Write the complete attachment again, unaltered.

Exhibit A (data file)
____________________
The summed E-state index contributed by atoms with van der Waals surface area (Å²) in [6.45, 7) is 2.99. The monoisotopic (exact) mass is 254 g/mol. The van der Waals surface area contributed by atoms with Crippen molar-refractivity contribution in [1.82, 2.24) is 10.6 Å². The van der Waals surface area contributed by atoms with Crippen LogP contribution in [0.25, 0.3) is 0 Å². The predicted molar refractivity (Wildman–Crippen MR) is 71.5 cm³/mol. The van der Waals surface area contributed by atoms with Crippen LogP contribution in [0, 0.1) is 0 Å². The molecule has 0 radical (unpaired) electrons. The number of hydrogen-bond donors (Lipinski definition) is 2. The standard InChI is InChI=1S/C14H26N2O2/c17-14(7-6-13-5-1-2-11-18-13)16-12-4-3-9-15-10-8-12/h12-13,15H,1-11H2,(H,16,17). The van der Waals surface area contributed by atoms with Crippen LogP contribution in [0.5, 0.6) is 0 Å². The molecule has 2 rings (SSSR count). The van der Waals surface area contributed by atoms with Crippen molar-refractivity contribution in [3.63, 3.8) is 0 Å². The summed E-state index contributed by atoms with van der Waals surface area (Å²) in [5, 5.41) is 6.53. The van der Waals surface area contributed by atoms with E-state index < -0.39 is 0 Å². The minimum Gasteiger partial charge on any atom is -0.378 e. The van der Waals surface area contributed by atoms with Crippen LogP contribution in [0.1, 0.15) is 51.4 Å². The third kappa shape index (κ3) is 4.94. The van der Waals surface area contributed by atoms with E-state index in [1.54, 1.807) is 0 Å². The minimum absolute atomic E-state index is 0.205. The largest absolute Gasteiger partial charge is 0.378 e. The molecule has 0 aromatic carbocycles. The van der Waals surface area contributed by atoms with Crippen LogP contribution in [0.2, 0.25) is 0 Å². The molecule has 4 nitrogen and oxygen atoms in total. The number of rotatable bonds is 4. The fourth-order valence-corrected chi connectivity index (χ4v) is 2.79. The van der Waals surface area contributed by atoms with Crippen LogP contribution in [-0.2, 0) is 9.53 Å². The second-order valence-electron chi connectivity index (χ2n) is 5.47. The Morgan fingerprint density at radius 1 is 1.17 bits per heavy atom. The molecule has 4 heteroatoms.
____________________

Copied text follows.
The summed E-state index contributed by atoms with van der Waals surface area (Å²) in [6.45, 7) is 2.99. The monoisotopic (exact) mass is 254 g/mol. The van der Waals surface area contributed by atoms with Crippen molar-refractivity contribution in [1.82, 2.24) is 10.6 Å². The van der Waals surface area contributed by atoms with Crippen LogP contribution in [0.25, 0.3) is 0 Å². The predicted molar refractivity (Wildman–Crippen MR) is 71.5 cm³/mol. The van der Waals surface area contributed by atoms with Crippen LogP contribution in [0, 0.1) is 0 Å². The molecule has 0 radical (unpaired) electrons. The number of hydrogen-bond donors (Lipinski definition) is 2. The standard InChI is InChI=1S/C14H26N2O2/c17-14(7-6-13-5-1-2-11-18-13)16-12-4-3-9-15-10-8-12/h12-13,15H,1-11H2,(H,16,17). The van der Waals surface area contributed by atoms with Crippen LogP contribution in [0.5, 0.6) is 0 Å². The molecule has 2 rings (SSSR count). The van der Waals surface area contributed by atoms with Crippen molar-refractivity contribution in [3.63, 3.8) is 0 Å². The summed E-state index contributed by atoms with van der Waals surface area (Å²) in [5, 5.41) is 6.53. The van der Waals surface area contributed by atoms with E-state index < -0.39 is 0 Å². The minimum Gasteiger partial charge on any atom is -0.378 e. The van der Waals surface area contributed by atoms with Crippen LogP contribution in [0.1, 0.15) is 51.4 Å². The third kappa shape index (κ3) is 4.94. The van der Waals surface area contributed by atoms with E-state index in [1.54, 1.807) is 0 Å². The minimum absolute atomic E-state index is 0.205. The largest absolute Gasteiger partial charge is 0.378 e. The molecule has 0 aromatic carbocycles. The van der Waals surface area contributed by atoms with Crippen LogP contribution in [0.2, 0.25) is 0 Å². The molecule has 4 nitrogen and oxygen atoms in total. The number of rotatable bonds is 4. The fourth-order valence-corrected chi connectivity index (χ4v) is 2.79. The van der Waals surface area contributed by atoms with Crippen LogP contribution in [-0.2, 0) is 9.53 Å². The second-order valence-electron chi connectivity index (χ2n) is 5.47. The Morgan fingerprint density at radius 1 is 1.17 bits per heavy atom. The molecule has 4 heteroatoms.